Scleroderma: The Soundtrack of My Life

Scleroderma: The Soundtrack of My Life

Jessica Teal Colored Glasses
Everyone on the face of this Earth has gone through something that temporarily halts their life, similar to a “pause” button on a CD player. It could be something aggravating such as breaking a limb, or something stressful such as moving to another state. In those moments, it takes a while to adjust to the new path life has carved. But as time goes on, you sort yourself out and eventually get back to a normal routine. The slight pause resumes into play again once you are adjusted.

What happens when life as someone knows it comes to a complete halt? The universe presses the “stop” button on one’s life track and they’re hurled into a completely new territory of the unknown. Life as they know it is no longer the same, and it possibly never will be. It’s not very often one goes through these situations, but when they do, they don’t come back the same. It could be many different instances such as having a child or joining the military. A piece of them is left behind, as they learn to play the soundtrack to a different kind of life.

Scleroderma is the soundtrack of my life. I was diagnosed in 2010, but I’ve had symptoms since 2009. I went from living a fairly healthy, normal life to being completely physically disabled at 28 years old. Scleroderma is an incurable disease in which my body makes too much scar tissue. So, essentially I am filled with dead skin tissue from head to toe, which has demolished my skin and made it really tight. It’s super painful and comes along with many other symptoms all throughout the body.

I can’t lift my hands above my head. I can barely turn my head left or right. My eyes used to be slightly slanted, and now they are wide because the skin on my face is so tight. My mouth barely opens. It’s almost as though the universe pressed “stop” on my life and pressed “play” in someone else’s. It’s a constant challenge every single day to get dressed, eat, brush my teeth, shower, put on lotion, sleep, walk, open a door. You name it, and I probably hurt trying to do it. I’m actually in pain right now as I type this, in my shoulders to be exact.

My CD doesn’t skip. I play the tracks smoothly, without a hitch. I try to live as normal of a life as I possibly can for now, because I have no idea what direction the disease will go in the next few years. I want to look back on my life with the satisfaction of knowing that I really tried to live it to the best of my ability. Scleroderma has become my favorite song to play. I’ve learned more from my disease than I could’ve learned the next 40 years as a healthy person.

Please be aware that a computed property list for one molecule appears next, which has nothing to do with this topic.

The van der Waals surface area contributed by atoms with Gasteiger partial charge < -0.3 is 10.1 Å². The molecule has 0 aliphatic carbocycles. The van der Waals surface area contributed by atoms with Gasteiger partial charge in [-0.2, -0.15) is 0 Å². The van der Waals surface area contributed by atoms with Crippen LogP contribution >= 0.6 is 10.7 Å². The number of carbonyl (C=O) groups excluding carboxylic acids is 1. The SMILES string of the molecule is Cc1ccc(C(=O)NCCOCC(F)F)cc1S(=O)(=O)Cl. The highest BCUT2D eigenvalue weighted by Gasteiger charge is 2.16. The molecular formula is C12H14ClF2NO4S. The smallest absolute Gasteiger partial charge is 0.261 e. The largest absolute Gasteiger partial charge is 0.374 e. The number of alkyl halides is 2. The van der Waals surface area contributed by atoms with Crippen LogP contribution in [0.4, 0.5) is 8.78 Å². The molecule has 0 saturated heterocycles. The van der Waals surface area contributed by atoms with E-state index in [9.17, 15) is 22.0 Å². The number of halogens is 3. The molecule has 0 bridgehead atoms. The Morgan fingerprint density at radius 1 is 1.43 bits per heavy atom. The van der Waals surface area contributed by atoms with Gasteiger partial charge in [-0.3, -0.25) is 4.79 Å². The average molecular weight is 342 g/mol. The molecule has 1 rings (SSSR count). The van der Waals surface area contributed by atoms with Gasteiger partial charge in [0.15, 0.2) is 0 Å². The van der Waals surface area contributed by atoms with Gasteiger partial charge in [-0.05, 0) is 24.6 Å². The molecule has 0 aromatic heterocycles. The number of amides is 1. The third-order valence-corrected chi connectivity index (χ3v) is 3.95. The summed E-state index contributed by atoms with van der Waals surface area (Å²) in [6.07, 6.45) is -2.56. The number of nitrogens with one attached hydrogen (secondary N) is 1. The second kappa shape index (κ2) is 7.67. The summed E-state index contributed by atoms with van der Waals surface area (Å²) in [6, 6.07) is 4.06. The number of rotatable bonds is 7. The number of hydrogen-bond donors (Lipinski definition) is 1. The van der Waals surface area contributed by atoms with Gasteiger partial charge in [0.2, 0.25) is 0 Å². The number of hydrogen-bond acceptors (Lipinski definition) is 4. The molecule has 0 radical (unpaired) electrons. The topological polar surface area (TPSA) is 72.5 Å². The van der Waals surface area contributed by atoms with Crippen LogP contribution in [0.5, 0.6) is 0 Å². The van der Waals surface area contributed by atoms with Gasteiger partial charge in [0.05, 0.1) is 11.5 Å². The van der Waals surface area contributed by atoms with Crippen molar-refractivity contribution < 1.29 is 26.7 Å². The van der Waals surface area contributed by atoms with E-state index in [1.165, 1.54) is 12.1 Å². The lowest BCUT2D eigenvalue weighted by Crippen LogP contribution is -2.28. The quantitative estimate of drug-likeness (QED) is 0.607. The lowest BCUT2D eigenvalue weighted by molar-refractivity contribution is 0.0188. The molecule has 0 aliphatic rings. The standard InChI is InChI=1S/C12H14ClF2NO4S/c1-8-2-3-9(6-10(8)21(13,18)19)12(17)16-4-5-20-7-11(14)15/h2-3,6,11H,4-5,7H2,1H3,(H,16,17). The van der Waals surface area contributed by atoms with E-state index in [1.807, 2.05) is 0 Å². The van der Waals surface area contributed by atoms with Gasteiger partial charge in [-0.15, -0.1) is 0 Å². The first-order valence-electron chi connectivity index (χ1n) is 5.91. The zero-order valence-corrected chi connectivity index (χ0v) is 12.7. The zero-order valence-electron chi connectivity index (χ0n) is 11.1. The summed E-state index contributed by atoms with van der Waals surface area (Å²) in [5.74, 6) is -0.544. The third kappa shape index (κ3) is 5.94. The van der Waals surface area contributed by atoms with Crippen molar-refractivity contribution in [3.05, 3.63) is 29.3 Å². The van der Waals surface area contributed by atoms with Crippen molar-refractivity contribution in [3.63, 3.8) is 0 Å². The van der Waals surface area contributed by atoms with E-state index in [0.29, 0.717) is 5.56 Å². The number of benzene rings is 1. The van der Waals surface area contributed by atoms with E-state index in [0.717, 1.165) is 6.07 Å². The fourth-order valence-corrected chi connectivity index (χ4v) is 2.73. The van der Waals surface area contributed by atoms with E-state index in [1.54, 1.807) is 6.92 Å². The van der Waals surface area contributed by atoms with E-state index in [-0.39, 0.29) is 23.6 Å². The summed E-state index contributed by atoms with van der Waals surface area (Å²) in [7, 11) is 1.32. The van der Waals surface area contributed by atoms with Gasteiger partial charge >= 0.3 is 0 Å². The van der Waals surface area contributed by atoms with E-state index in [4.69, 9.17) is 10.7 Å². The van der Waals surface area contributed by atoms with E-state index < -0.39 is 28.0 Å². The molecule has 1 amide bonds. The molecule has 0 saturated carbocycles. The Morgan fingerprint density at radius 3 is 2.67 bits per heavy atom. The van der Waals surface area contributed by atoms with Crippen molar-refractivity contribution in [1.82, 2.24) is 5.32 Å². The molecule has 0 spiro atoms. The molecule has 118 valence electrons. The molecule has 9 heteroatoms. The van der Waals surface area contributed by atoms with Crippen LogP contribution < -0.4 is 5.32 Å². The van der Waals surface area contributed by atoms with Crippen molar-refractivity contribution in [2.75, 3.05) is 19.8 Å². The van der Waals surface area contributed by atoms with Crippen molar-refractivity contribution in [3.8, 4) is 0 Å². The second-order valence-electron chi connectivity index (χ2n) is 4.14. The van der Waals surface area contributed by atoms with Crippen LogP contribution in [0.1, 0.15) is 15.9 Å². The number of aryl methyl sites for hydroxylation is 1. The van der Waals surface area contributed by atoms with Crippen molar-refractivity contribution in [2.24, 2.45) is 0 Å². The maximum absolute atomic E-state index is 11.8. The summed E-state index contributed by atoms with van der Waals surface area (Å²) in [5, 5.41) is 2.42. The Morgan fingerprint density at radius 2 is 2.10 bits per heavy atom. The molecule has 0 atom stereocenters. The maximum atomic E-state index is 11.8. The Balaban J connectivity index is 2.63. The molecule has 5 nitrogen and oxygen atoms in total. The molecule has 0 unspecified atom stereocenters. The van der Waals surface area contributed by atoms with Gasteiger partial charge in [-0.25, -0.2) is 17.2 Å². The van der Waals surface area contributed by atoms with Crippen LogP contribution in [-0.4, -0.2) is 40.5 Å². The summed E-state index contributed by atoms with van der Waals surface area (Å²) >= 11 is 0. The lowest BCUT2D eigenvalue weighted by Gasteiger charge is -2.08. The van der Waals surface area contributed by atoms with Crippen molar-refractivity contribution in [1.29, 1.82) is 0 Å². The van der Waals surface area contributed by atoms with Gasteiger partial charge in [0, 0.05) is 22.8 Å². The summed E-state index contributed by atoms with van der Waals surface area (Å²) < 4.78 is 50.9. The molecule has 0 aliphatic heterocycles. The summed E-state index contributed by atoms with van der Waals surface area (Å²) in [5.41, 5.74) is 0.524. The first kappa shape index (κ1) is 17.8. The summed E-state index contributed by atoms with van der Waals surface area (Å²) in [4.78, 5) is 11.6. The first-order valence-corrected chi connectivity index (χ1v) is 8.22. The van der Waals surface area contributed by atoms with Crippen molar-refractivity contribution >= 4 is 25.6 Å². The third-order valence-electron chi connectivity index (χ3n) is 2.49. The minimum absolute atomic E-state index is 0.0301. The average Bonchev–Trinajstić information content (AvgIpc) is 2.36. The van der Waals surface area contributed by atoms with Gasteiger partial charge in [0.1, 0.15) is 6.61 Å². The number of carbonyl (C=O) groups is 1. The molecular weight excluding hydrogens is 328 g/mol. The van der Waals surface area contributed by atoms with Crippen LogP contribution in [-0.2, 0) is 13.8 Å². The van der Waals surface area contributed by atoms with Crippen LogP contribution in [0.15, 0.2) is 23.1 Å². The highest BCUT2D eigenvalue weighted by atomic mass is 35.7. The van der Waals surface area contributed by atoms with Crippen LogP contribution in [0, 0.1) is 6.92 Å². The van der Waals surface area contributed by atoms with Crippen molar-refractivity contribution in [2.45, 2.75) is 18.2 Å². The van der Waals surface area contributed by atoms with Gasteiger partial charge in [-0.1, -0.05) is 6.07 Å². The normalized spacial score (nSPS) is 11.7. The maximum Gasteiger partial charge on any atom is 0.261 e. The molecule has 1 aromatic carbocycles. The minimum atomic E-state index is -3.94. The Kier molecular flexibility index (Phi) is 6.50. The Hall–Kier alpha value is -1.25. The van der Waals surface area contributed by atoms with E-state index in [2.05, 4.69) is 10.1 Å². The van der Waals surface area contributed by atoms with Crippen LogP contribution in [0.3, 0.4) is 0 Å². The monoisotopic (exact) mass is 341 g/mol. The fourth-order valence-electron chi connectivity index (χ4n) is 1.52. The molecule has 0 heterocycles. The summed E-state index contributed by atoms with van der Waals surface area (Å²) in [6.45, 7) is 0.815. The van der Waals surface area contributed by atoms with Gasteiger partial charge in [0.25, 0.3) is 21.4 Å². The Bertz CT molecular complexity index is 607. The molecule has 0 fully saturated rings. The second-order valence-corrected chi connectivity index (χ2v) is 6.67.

Scleroderma has taught me the significance of how important every single second of life is, and how we all are the captain of our own ships – it all depends on you where you steer the wheel. It’s taught me to not fight about silly things, and to cut anyone out of my life who isn’t helping me achieve positive goals. I get to meet really awesome warriors going through the same thing as me or worse. I really admire those going through a struggle and owning it. I love raising awareness about scleroderma, which is much-needed because it’s a rare disease. I also get to support others who are suffering like me. I can show them to not be ashamed of what we’re going through, but to embrace the life experience. It’s too late to sit and cry about it, even though I do that sometimes. But I pick my butt right back up and keep on pushing.

So, if you’re going through something awful in your life, just remember it’s a pause. It will pass. And if it’s a stop, you can get through it as well, and you may even come out a better person. I’m sitting here typing this blog with two fingers. My pinky on my right hand and my ring finger on my left. The rest of my fingers are stuck and will not reach the keyboard. What’s your excuse?

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Note: Scleroderma News is strictly a news and information website about the disease. It does not provide medical advice, diagnosis, or treatment. This content is not intended to be a substitute for professional medical advice, diagnosis, or treatment. Always seek the advice of your physician or other qualified health provider with any questions you may have regarding a medical condition. Never disregard professional medical advice or delay in seeking it because of something you have read on this website. The opinions expressed in this column are not those of Scleroderma News, or its parent company, BioNews Services, and are intended to spark discussion about issues pertaining to scleroderma.

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